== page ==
13 (23.6)

55 (100)

0.662

>36 weeks

36 (80)

9 (20)

45 (100)

Total

78 (78)

22 (22)

100 (100)

Table 3: Comparison of Confirmed Congenital Renal Malformation With Respect to Age, Gender and Gestational Age (n=100).

4. Discussion

Among all sonographically detected antenatal mal-formations, congenital abnormalities of the kidneys and the urinary tract are the most common. Obstructive uropathies account for the majority of cases [4]. Renal tract malformations can be familial, and specific mutations of genes involved in renal tract development can sometimes be found in affected individuals [1]. Widespread antenatal screen-ing has resulted in increased detection of anomalies of the kidneys and urinary tract [2]. In most countries around the world, it has become a routine to get at least two ultrasonic examinations during pregnancy to monitor fetal development and identify any possible structural malformation. The diagnosis and prognosis of CAKUT have improved significantly in children secondary to gestational ultrasonography. Nowadays 80% to 90% of cases of obstructive uropathies can be detected by gestational ultrasono-graphy. The renal malformation detection sensitivity was observed up to 81.2% in a European study conducted in 12 countries [11]. Postnatal confir-mation of antenatally identified congenital renal malformations was observed in 78% of neonates. Our data is almost comparable to the study from India (Maharashtra) by Saha et al. where 77.1% of neonates admitted in NICU with a history of antenatal renal malformations were confirmed post-natally to have renal malformations on ultrasono-graphy [5]. Although a similar type of study conduted at Jeddah by Bondagji NS concluded that 90.1% of neonates admitted in NICU with a history of the antenatal renal anomaly on ultrasonography were confirmed to have renal malformations postnatally [12].

In our study males were predominantly affected as compared to female neonates with a male to female ratio of 1.8:1. Choi H A et al. also reported in their study that males were predominantly affected than females [13]. Most of the patients presented in NICU before 10th day of life and the mean age at presentation was 10.17 days (range 1-28 days). Gestational age was ranged from 34 to 38 weeks with a mean of 36.65 weeks. Sanghvi et al. also found nearly similar data pretending to the gestational age and they reported the mean 37.1 weeks gestational age at delivery (range 34—40 weeks) [14]. Studies show that the highest yield is obtained if an ultrasonic examination is performed in the third trimester of pregnancy. Positive predictive value (PPV) for APD values >7 mm in the third trimester 69% vs. 49% for APD > 4 mm in the second trimester [15]. Depending on the diagnostic criteria, fetal disease incidence varies from 1% to 5% of pregnancies. It is more frequent in boys (3 to 4/1) predominantly unilateral, and only 20% of cases will have postnatal clinical significance. Hydronephrosis classification as prop-osed by the SFU (based on the degree of pelvical-yceal dilation and parenchyma integrity), is another ultrasonographic finding that is important for the diagnosis and prognosis of children with CAKUT. This classification system was actually designed for post-natal scans but studies have shown that if applied properly to ante-natal scans, the children with grades 3 and 4 of hydronephrosis have an increased risk of the need for surgery and renal function deterioration [16].

Certain studies have shown that good gestational ultrasonography not only help in diagnosing congen-ital renal malformations antenatally but are also very helpful in determining the prognosis of children with CAKUT along with the anticipation of renal function deterioration, like (a) 1/3rd of the cases having single kidney were found to have associated CAKUT [17, 18], (b) the probability of CKD at 2 years of age is 15% when hydronephrosis is associated with other anomalies, as compared to only approximately 2% with isolated hydronephrosis [19], and (c) the risk of renal function deterioration is 9.4-fold higher in cases with bilateral hydronephrosis as compared to unilateral hydronphrosis [20]. We believe that, even with the methodological limitations of the reviewed studies, the suggestions can help pediatricians to establish clinical hypotheses for the early diagnosis of abnormalities of the genitourinary tract develop-ment, by using clinical data and information from the gestational ultrasonography, without resorting to expensive and invasive methods. We believe that the occurrence of any of the clinical signs and symptoms listed here should be considered as an indication to investigate the children regarding the possibility of CAKUT, as there is very limited prospective data to evaluate which of these findings are more important to identify the risk.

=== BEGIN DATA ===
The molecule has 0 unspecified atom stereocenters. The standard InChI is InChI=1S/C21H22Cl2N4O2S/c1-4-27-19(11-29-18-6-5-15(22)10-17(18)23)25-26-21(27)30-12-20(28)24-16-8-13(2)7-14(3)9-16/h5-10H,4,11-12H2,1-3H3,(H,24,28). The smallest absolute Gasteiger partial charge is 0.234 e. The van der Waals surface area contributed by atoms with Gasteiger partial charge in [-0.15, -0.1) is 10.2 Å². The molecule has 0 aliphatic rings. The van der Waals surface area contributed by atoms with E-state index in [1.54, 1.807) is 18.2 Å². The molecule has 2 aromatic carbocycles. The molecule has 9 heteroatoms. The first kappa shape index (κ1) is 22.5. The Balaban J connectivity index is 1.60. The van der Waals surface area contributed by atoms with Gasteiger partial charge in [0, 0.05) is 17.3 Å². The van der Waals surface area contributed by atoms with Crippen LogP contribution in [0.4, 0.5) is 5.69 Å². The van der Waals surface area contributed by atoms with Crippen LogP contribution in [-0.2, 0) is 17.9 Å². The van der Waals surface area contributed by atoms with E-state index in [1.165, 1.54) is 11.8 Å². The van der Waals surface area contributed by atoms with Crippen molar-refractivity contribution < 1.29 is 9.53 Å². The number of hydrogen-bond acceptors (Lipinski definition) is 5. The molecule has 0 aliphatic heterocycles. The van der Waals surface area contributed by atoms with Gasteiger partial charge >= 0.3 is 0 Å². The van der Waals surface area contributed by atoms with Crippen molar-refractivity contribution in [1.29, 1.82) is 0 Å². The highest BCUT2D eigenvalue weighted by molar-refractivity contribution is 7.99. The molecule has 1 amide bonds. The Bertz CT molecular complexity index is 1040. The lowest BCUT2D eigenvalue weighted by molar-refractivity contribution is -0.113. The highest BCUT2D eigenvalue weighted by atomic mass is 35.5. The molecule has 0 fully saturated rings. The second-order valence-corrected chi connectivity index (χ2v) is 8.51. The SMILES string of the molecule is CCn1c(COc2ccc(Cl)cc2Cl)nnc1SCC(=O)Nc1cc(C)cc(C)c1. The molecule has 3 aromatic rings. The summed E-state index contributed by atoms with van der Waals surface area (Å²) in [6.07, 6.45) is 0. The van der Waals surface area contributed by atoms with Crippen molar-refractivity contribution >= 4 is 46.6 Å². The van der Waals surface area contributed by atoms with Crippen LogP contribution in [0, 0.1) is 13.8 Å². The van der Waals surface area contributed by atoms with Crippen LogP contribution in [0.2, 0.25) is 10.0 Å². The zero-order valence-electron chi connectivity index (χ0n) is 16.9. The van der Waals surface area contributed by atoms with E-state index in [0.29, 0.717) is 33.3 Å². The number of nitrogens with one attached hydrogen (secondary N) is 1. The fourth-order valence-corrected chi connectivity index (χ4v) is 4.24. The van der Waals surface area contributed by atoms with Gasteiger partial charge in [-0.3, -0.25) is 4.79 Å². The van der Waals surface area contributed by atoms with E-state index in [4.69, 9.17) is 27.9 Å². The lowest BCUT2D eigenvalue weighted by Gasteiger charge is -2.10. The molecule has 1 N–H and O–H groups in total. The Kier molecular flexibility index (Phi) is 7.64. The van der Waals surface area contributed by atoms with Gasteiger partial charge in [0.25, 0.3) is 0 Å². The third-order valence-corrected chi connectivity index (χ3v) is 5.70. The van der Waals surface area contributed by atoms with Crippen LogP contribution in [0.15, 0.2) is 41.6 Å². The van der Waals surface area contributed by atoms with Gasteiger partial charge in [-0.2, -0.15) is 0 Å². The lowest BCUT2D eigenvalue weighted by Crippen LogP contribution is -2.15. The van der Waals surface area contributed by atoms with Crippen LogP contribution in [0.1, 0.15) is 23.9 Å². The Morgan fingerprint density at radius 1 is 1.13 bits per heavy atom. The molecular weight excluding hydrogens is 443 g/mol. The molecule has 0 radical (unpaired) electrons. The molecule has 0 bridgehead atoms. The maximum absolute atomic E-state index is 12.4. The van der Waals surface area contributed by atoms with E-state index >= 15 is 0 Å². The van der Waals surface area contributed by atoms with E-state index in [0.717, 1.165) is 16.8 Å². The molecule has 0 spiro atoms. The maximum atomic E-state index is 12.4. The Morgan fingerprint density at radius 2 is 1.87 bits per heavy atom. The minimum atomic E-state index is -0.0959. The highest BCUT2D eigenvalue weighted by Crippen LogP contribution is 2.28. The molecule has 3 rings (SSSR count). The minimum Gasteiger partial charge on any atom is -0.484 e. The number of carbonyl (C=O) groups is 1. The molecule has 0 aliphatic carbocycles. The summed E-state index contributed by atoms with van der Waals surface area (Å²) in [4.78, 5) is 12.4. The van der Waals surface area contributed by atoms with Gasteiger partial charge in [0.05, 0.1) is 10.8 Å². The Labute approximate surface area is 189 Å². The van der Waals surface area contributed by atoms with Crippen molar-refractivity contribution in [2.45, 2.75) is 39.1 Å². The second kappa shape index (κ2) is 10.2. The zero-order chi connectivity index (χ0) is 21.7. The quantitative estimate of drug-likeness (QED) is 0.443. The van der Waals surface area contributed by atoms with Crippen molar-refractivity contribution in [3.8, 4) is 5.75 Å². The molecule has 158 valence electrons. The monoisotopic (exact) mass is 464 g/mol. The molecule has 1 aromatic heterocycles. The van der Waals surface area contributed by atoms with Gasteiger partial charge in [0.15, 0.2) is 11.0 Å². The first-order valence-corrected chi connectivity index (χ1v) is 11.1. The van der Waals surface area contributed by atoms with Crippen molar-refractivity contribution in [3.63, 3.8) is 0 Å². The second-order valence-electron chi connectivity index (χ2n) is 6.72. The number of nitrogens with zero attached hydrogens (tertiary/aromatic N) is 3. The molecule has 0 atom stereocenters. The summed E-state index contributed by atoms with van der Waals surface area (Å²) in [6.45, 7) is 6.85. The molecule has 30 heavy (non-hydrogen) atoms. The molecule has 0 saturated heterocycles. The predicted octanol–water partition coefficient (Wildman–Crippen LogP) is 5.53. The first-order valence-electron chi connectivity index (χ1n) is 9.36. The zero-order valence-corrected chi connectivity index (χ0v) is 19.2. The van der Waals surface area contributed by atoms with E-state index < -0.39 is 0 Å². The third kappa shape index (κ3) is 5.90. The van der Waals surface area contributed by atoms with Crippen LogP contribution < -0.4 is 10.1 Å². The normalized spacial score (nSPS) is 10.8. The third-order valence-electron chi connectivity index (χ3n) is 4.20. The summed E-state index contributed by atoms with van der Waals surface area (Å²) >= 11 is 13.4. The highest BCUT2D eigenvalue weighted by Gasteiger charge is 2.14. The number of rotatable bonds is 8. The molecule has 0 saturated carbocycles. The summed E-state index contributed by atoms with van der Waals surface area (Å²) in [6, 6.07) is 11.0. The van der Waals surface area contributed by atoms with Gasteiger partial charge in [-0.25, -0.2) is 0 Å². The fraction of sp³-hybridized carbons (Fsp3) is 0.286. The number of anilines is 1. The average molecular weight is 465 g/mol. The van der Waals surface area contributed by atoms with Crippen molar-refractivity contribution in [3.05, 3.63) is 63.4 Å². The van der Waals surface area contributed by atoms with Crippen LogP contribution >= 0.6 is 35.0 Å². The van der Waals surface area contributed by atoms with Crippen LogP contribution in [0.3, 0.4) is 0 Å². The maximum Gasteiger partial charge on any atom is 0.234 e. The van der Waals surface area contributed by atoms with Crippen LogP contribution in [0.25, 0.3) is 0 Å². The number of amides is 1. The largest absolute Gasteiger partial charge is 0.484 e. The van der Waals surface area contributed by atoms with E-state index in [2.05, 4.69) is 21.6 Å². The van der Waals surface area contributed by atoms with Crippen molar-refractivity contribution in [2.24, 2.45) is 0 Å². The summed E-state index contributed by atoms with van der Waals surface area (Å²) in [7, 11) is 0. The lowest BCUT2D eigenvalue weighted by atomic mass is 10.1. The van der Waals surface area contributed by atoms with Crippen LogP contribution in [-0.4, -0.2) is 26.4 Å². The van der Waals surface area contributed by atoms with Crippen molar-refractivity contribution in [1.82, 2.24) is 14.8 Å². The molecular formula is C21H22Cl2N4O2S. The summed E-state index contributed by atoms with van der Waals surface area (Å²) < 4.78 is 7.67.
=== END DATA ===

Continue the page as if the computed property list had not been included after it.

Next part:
5. Conclusion

The frequency of confirmed congenital renal mal-formation was found higher in neonates presenting with antenatal diagnosis of renal anomalies presen-ting in the neonatal intensive care unit.

Declarations

Ethics approval

This study was waived for ethical approval from ethical review committee of National Institute of Child Health Karachi.

Consent for publication

Informed consent obtained from parents/guardians.

Accordance

All methods were performed in accordance with the relevant guidelines and regulations

Availability of data and materials

Most of the data generated or analyzed during this study are included in this article. Limited data can be provided in person on request to the main author.

Competing interests

The authors declare that they have no competing interests.

Funding

This study was not funded by any institution or organization.

Authors' contributions

QS was the main author who collected data from neonates’ parents/guardians and analyzed and interpreted that data. AJ was a major contributor in writing the manuscript along with study design. SF helped in collecting data and interpreting patient’s reports and ultrasounds. JP helped in study design and he supervised whole study i.e. from data collection to writing manuscript. All authors read and approved the final manuscript.

Acknowledgements